Liz MacDonald’s Ceramics
by Kristin Nord
I’m descending a steep stone staircase to Elizabeth MacDonald’s studios — past banks of glistening myrtle and her well-appointed kitchen garden. The property itself exudes Litchfield County charm, from the circa- 1790 white colonial out front to the stone walls and the way the buildings fit the land.
I find the artist already at a work table, gouging crevices into wet slabs of clay. This is a process with a number of stages, and later in the day she’ll paint these slabs and dust them with pigment. Finally, after the tiles have been fired, she’ll begin to work with them, transforming them into whatever forms or scenes they suggest.
“It is difficult to classify Elizabeth MacDonald’s ceramics — except to say that they are consistently beautiful,” Alexander Purves, the renowned architect and professor emeritus at Yale University’s School of Architecture, has said. “She is able to evoke an entire natural world while confining herself to the making of objects no larger than your hand.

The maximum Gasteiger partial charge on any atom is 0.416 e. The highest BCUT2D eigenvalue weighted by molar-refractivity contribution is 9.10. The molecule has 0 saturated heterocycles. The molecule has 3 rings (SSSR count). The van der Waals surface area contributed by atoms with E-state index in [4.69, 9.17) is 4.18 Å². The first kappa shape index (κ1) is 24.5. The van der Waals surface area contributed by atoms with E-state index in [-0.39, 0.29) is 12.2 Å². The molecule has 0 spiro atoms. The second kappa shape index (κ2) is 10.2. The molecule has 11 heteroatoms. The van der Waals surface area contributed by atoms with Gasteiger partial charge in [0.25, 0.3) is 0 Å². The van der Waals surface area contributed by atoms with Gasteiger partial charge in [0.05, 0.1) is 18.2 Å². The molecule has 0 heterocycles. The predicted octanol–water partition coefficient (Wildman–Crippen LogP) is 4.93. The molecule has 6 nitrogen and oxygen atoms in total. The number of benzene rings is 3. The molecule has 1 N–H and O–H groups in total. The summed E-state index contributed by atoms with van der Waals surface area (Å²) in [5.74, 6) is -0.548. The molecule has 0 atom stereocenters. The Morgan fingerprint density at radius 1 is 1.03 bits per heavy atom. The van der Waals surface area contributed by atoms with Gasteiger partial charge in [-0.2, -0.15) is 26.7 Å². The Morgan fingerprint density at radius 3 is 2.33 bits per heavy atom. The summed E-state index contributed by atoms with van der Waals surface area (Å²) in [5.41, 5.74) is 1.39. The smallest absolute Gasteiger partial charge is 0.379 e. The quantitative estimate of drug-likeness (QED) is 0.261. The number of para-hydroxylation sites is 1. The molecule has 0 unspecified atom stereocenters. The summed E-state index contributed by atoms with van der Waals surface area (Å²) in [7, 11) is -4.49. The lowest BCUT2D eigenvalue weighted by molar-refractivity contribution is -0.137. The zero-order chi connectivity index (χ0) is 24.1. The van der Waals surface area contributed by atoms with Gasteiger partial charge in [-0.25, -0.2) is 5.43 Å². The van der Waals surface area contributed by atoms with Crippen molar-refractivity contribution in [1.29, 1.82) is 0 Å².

“Sometimes this world lies within the single piece, but often she creates this larger world by bringing these small pieces into interaction with one another. This ability to develop a scale much greater than the size of the individual part is much like the magic of architecture — which is one reason her work sits so comfortably within an architectural setting,” he added.
Her tiles have a hand-hewn, vestiges-of time character and are layered with color and texture. Clearly, her travels to countries like China and Cuba have informed her. Her beautiful preparatory notebooks are filled with photographs of crumbling walls and the beauty found in ancient cultures.
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